Of the 500 wells known to have taken more than the assigned amount of water that year, only 90 were immediately brought into compliance, Deputy State Engineer Bob Coachie said.
But until now, there was little state water managers could do to stem the illegal flow.
Starting in July, the state engineer, who oversees Nevada’s water supplies, will have the ability to fine well owners who take more water than their permits allow.
Legislation passed in 2007 will allow the state to fine offenders up to $10,000 a day and force them to return up to 200 percent of the stolen water. They could also foot the bill for time the water division spent investigating.
Previously, the state engineer had to persuade the deputy attorney general to investigate anyone suspected of taking more water than their allotment and file misdemeanor charges. The process was only undertaken in the most egregious cases and generally took several years.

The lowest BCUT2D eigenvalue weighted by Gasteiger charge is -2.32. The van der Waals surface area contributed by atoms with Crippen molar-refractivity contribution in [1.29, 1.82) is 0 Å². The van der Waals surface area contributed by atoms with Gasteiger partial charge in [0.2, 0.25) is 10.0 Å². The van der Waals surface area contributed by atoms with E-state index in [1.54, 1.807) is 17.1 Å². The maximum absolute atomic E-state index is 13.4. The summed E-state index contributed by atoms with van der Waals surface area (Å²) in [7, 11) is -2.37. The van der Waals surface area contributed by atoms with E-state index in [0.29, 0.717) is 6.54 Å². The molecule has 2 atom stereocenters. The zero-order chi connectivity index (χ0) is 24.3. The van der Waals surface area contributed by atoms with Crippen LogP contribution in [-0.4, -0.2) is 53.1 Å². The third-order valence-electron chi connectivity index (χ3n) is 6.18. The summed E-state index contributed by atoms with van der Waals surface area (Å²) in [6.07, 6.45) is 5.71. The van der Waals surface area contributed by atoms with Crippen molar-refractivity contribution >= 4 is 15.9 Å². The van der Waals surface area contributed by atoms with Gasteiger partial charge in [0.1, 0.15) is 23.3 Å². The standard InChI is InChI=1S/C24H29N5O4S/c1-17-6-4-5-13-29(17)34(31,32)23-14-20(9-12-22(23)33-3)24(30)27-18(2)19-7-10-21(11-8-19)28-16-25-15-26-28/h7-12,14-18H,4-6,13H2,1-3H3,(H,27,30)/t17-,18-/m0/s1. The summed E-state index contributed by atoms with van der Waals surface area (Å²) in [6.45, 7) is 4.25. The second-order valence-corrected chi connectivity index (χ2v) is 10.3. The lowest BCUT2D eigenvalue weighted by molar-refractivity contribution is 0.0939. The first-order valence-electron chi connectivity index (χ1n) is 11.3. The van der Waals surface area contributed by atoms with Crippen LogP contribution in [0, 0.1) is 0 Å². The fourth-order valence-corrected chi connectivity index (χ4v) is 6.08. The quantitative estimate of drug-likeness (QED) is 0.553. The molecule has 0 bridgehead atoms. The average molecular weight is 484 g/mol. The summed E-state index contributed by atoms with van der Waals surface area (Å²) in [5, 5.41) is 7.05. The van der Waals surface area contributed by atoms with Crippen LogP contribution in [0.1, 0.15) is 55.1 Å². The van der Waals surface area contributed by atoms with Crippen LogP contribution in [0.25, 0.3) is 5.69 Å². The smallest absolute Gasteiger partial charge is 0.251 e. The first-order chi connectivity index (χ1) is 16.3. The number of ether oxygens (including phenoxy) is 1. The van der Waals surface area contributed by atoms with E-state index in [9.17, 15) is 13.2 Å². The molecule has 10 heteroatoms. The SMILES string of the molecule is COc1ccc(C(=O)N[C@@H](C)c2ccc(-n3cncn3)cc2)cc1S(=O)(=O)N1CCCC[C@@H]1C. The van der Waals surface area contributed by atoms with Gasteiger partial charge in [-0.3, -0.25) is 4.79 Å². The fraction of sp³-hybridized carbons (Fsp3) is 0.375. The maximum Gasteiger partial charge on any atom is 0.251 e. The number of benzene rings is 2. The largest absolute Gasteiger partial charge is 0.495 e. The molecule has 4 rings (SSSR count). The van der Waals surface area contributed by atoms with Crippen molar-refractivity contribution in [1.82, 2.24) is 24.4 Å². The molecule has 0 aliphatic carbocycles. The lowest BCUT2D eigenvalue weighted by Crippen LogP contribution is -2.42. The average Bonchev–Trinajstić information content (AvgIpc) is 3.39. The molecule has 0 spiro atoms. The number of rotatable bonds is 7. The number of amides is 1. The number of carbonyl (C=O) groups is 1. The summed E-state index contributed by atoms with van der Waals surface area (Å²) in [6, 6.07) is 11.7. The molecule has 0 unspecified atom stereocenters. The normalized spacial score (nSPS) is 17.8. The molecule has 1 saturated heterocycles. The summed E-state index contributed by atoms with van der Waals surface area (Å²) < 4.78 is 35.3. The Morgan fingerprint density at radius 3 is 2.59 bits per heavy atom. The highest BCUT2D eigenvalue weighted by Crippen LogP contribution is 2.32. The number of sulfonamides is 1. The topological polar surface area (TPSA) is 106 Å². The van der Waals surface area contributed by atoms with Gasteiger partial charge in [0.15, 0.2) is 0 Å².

The change in policy has sent private well owners scrambling to local engineers and water brokers to get their water consumption into compliance.
“It’s a critical time, very critical,” Regeski said. “A big part of what we do is educate the clients because then they understand their options and what they can do.”
It begins with an engineer auditing the well, meter and pipe system at the site. Small leaks in the pipes that run water from a well to nearby buildings can mean the loss of hundreds of thousands of gallons of water a year.
Coachie and Regeski said this is the most common source of water loss.
“It just takes one little leak and you can lose a lot of water,” Regeski said. “We can often get them into compliance with changes to the infrastructure without them having to change their lifestyle or business practices.”